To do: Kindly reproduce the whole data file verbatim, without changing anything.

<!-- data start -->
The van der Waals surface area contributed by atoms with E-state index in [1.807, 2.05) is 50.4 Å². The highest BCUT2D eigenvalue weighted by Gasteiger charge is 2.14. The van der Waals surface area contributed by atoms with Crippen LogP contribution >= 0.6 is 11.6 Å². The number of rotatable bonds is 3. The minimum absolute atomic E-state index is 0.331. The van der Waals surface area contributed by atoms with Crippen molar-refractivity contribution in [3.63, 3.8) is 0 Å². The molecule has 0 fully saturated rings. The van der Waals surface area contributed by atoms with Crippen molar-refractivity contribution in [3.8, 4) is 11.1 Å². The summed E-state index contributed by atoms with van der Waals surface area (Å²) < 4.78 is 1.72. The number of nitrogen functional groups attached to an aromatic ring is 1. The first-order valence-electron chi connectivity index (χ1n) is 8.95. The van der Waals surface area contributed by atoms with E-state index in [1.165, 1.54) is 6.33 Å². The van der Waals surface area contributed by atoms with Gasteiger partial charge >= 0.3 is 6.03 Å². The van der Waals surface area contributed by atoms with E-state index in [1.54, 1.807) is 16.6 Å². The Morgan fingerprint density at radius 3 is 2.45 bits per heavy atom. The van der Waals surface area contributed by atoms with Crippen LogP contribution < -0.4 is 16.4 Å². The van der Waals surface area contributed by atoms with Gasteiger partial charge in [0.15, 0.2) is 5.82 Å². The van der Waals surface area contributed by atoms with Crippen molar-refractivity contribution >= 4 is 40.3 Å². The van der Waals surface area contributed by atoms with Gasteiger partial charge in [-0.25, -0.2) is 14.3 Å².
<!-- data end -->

The van der Waals surface area contributed by atoms with E-state index in [1.807, 2.05) is 50.4 Å². The highest BCUT2D eigenvalue weighted by Gasteiger charge is 2.14. The van der Waals surface area contributed by atoms with Crippen LogP contribution >= 0.6 is 11.6 Å². The number of rotatable bonds is 3. The minimum absolute atomic E-state index is 0.331. The van der Waals surface area contributed by atoms with Crippen molar-refractivity contribution in [3.63, 3.8) is 0 Å². The molecule has 0 fully saturated rings. The van der Waals surface area contributed by atoms with Crippen molar-refractivity contribution in [3.8, 4) is 11.1 Å². The summed E-state index contributed by atoms with van der Waals surface area (Å²) < 4.78 is 1.72. The number of nitrogen functional groups attached to an aromatic ring is 1. The first-order valence-electron chi connectivity index (χ1n) is 8.95. The van der Waals surface area contributed by atoms with E-state index in [1.165, 1.54) is 6.33 Å². The van der Waals surface area contributed by atoms with Gasteiger partial charge >= 0.3 is 6.03 Å². The van der Waals surface area contributed by atoms with E-state index in [1.54, 1.807) is 16.6 Å². The Morgan fingerprint density at radius 3 is 2.45 bits per heavy atom. The van der Waals surface area contributed by atoms with Crippen LogP contribution < -0.4 is 16.4 Å². The van der Waals surface area contributed by atoms with Gasteiger partial charge in [0.15, 0.2) is 5.82 Å². The van der Waals surface area contributed by atoms with Crippen molar-refractivity contribution >= 4 is 40.3 Å². The van der Waals surface area contributed by atoms with Gasteiger partial charge in [-0.25, -0.2) is 14.3 Å².